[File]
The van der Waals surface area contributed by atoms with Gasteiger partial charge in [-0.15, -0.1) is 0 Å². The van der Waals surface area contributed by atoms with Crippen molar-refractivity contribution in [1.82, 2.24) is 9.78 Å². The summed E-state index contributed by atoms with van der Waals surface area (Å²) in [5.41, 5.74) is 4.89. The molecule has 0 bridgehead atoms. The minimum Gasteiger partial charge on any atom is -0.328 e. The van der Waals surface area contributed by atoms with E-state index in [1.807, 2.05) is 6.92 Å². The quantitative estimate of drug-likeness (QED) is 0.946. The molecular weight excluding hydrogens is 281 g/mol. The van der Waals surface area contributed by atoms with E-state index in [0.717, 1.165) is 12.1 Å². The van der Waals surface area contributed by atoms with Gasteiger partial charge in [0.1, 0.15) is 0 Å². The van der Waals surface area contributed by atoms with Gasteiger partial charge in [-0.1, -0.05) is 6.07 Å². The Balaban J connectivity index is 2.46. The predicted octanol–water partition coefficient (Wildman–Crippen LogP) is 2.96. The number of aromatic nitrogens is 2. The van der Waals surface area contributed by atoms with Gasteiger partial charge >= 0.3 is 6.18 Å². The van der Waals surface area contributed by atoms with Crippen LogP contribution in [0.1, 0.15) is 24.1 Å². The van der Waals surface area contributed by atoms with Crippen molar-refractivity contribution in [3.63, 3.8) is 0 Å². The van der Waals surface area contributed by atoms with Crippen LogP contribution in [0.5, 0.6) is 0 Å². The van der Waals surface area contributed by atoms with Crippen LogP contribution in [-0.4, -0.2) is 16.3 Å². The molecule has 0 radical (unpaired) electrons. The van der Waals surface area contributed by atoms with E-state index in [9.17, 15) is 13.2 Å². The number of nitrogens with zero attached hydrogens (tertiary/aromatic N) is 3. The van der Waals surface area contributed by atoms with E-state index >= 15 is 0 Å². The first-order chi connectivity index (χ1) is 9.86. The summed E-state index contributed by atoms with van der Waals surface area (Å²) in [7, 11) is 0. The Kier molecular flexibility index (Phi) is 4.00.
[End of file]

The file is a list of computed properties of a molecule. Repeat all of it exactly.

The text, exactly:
The van der Waals surface area contributed by atoms with Gasteiger partial charge in [-0.15, -0.1) is 0 Å². The van der Waals surface area contributed by atoms with Crippen molar-refractivity contribution in [1.82, 2.24) is 9.78 Å². The summed E-state index contributed by atoms with van der Waals surface area (Å²) in [5.41, 5.74) is 4.89. The molecule has 0 bridgehead atoms. The minimum Gasteiger partial charge on any atom is -0.328 e. The van der Waals surface area contributed by atoms with E-state index in [1.807, 2.05) is 6.92 Å². The quantitative estimate of drug-likeness (QED) is 0.946. The molecular weight excluding hydrogens is 281 g/mol. The van der Waals surface area contributed by atoms with E-state index in [0.717, 1.165) is 12.1 Å². The van der Waals surface area contributed by atoms with Gasteiger partial charge in [0.1, 0.15) is 0 Å². The van der Waals surface area contributed by atoms with Gasteiger partial charge in [-0.1, -0.05) is 6.07 Å². The Balaban J connectivity index is 2.46. The predicted octanol–water partition coefficient (Wildman–Crippen LogP) is 2.96. The number of aromatic nitrogens is 2. The van der Waals surface area contributed by atoms with Gasteiger partial charge >= 0.3 is 6.18 Å². The van der Waals surface area contributed by atoms with Crippen LogP contribution in [0.1, 0.15) is 24.1 Å². The van der Waals surface area contributed by atoms with Crippen molar-refractivity contribution in [3.63, 3.8) is 0 Å². The van der Waals surface area contributed by atoms with Crippen LogP contribution in [0.5, 0.6) is 0 Å². The van der Waals surface area contributed by atoms with Crippen LogP contribution in [-0.4, -0.2) is 16.3 Å². The molecule has 0 radical (unpaired) electrons. The van der Waals surface area contributed by atoms with E-state index in [9.17, 15) is 13.2 Å². The number of nitrogens with zero attached hydrogens (tertiary/aromatic N) is 3. The van der Waals surface area contributed by atoms with E-state index >= 15 is 0 Å². The first-order chi connectivity index (χ1) is 9.86. The summed E-state index contributed by atoms with van der Waals surface area (Å²) in [7, 11) is 0. The Kier molecular flexibility index (Phi) is 4.00.